Marketplace literacy education is another creative initiative that Viswanathan has spearheaded for many years. He founded Marketplace Literacy Project, a non-profit organization, in 2003. He also developed a consumer and entrepreneurial literacy program for low-literate, low-income people that begins with “know-why” rather than “know-how”—that is, it centers on enabling understanding of the marketplaces among low-literate buyers and sellers. The program calls for a variety of educational methods, including picture sorting, simulated shopping, and role playing, all aimed at tapping into the learners’ experiences—in hopes of placing these people on paths to lifelong learning.
For example, Viswanathan says, consider a poor woman who wants to start a food shop. “She needs know-how—that is, know where to locate, how to design the menu, and so on,” he says. “Our feeling is, even if you’re low-literate and poor, if you can think of the know-why in addition to the know-how, if you can think a little more broadly about your situation, then you’re on a more promising track. For example, ‘Why don’t I start a food shop? Why don’t I sell foods to middle-class households? Why don’t I sell the ingredients to hotels?’ and so on. Or ‘Why should I even be in this business? Maybe it’s the wrong business.’ So if you can get people to understand the why of the marketplace, then they can understand why they should choose this and not that path. They can understand how to make wise choices and influence the marketplace around them.”
Viswanathan says that his marketplace literacy education program is working on a small scale, and he is intent on widening the reach. In trying to expand the impact, his team is creating mobile phone animations that deliver lessons on marketplace literacy. The hope is that these animations would be in use worldwide.
In addition, Viswanathan mentions other efforts to expand the literacy education of people in subsistence marketplaces. One educational effort is based on a movie, Shakti Rising, made by Madura Microfinance Ltd., one of the largest microfinancing companies in the world. Madura worked with Viswanathan’s team in India to embed marketplace literacy issues into the movie, which depicts a young mother of two in rural India who wants to start a business. She overcomes numerous challenges in doing so, both at personal and marketplace levels. The partnership between Madura and the Marketplace Literacy Project aims to use the movie as a platform to create self-administered, video-based educational modules that require no teacher, but can be used by groups of individuals who want to learn how to better themselves in subsistence marketplaces.
“My goal in scaling is to move from three zeroes to at least five zeroes in the number of people we reach,” Viswanathan says.
But progress won’t be determined by numbers alone. “I think you can measure the impact of our work by this: Are we giving people who have not had a chance, a chance? To me, that includes the people in the subsistence marketplaces as well as our students. Are our students getting the chance to understand the global challenges that they will face in their lifetimes? I hope that in a very small way we are moving in the right direction toward a larger purpose.”
* The April 2011 issue of Inc. magazine featured Viswanathan’s course as one of the country’s “Top 10 Best Entrepreneurship Courses for 2011.” For more information on subsistence marketplace initiatives, visit: www.business.illinois.edu/subsistence and www.marketplaceliteracy.org.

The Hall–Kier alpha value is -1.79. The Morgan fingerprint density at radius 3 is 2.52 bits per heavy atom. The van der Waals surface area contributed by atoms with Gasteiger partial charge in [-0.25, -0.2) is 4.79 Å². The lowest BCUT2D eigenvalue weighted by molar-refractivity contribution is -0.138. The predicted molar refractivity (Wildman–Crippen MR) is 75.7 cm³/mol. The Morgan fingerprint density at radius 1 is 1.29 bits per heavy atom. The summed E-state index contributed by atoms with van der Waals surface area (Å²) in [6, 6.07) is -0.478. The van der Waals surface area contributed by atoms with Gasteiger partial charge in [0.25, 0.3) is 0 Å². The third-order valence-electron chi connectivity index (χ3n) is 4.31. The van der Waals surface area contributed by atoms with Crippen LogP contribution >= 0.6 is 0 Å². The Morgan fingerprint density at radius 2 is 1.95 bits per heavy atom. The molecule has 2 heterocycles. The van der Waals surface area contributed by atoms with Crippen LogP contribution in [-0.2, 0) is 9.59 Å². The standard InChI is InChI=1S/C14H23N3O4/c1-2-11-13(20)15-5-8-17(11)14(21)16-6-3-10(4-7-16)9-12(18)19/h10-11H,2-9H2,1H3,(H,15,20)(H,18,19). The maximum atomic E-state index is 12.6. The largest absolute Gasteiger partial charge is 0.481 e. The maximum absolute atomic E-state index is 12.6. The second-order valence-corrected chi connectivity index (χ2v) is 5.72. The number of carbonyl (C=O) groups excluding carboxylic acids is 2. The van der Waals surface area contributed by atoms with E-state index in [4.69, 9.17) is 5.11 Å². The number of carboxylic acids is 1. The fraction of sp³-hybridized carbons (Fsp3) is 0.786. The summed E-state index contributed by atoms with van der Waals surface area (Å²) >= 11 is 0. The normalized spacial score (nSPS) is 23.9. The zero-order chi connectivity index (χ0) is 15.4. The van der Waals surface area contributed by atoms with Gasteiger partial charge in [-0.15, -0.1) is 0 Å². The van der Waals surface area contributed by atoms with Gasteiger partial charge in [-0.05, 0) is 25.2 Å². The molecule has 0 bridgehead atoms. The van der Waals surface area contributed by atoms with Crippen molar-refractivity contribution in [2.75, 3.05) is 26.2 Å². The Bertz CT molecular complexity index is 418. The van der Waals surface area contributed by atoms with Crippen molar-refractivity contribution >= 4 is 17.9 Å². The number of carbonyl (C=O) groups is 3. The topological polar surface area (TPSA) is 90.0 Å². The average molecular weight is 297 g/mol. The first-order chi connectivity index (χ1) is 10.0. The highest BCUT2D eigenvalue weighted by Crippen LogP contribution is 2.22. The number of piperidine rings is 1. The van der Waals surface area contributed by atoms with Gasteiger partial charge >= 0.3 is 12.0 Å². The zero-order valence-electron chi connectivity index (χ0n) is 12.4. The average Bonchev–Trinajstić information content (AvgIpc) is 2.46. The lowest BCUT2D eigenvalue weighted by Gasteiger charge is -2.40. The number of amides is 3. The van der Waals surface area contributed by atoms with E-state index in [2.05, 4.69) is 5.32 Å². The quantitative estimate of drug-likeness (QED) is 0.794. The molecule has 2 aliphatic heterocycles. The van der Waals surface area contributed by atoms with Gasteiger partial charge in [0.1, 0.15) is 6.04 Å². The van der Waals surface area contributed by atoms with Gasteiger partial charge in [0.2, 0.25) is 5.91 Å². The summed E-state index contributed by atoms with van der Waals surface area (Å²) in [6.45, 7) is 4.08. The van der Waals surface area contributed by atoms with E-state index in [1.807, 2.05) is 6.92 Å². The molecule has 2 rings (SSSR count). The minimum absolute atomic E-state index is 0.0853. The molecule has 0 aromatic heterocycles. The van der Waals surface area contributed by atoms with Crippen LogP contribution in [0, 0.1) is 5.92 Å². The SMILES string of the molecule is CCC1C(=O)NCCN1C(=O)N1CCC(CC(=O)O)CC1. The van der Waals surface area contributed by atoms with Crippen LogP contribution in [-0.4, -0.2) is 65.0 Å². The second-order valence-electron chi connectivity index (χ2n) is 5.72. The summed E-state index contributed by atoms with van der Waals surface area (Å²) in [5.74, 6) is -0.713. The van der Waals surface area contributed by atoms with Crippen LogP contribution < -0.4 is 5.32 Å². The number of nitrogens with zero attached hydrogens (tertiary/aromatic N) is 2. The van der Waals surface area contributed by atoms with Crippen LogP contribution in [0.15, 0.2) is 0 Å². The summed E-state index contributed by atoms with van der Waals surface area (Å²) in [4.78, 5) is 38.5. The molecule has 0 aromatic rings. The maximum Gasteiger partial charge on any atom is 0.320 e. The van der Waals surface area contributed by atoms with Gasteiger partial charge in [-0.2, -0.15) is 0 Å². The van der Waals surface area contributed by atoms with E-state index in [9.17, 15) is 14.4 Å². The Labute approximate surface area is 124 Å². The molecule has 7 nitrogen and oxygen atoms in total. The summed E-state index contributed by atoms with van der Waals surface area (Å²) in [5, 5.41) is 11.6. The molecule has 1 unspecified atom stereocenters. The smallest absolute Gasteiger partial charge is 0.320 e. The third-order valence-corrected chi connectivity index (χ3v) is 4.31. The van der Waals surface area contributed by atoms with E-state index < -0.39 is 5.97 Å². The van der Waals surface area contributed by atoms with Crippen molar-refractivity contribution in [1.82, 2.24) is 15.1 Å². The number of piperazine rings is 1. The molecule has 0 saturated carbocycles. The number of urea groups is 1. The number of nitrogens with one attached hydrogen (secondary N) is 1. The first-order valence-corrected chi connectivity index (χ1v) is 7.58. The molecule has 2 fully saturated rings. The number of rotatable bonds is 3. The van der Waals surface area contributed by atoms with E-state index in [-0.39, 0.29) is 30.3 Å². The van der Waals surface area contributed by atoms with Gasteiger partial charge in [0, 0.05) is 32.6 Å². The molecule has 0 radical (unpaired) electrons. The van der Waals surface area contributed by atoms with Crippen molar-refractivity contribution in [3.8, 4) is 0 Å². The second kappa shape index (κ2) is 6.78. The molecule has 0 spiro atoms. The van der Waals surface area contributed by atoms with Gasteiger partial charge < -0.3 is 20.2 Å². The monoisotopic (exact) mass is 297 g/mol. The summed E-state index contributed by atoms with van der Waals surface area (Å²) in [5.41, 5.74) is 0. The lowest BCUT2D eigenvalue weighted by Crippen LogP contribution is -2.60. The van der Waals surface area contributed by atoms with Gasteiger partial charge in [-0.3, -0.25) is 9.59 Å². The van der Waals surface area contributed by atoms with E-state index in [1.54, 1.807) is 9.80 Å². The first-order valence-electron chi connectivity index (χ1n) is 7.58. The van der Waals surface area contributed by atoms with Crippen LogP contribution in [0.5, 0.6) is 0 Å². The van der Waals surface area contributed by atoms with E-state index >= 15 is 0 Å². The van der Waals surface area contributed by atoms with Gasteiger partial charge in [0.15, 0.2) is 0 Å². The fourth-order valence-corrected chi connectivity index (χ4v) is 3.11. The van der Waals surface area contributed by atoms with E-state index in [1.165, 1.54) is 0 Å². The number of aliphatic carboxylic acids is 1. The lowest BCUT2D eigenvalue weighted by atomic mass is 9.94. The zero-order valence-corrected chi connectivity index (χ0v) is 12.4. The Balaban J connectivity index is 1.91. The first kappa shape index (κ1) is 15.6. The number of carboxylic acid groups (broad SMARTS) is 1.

Preparation for the Global Marketplace
When he was a sophomore in college, John Clarke visited Germany as part of an international experience for students. It had such a powerful impact on him, that when he came to ILLINOIS seven years ago he began developing programs so that business students could have their own short-term immersion experience.
Since then, he has taken hundreds of students to countries around the world to give them a firsthand look at the global marketplace. While some of the trips have been to subsistence marketplaces in India, Clarke has taken students to China, Israel, South Korea, Brazil, and other countries as well.
“The College has a vision that every student should have an international experience,” says Clarke, an assistant dean and clinical professor of business administration. “Since not every student will be able to study abroad for a semester, we offer shorter trips from one to three weeks to ensure that more students have the opportunity.”
Why the focus on international trips? “It helps students to see what skills are required to work in a global environment and to start building those skills. Plus, it allows them to gain a new perspective on the world and on business and to just generally broaden your horizons, all of which are important to working in a global workforce,” explains Clarke.
While on the trips, Clarke requires students to take photos and videos and to keep written journals. “We structure these trips so that a student experiences as much as six months of life in a week to ten days. So it’s important that they have a process of capturing information, often personal reactions and observations, because processing that information over time is a very powerful tool.”
For instance, last year students on the India trip interviewed tsunami survivors in coastal villages as part of research for the development of a disaster shelter that could be deployed to other parts of the world in danger of potential large-scale flooding from hurricanes and earthquakes. “I’m sure that as those students watched the recent events in Japan unfold they have a different appreciation of what is really going on, are far better positioned to sift through the bombardment of disparate information, and are able to better understand the realities of the Japanese situation.”
While Clarke says there’s no way of knowing what environments ILLINOIS students will work in, what roles and jobs they will have in their careers, or even what industries will employ them, he is sure about one thing. “My experience taking almost 500 undergrads, grads, and executives abroad tells me that these kinds of educational immersion experiences are invaluable when it comes to developing and preparing future global operators.”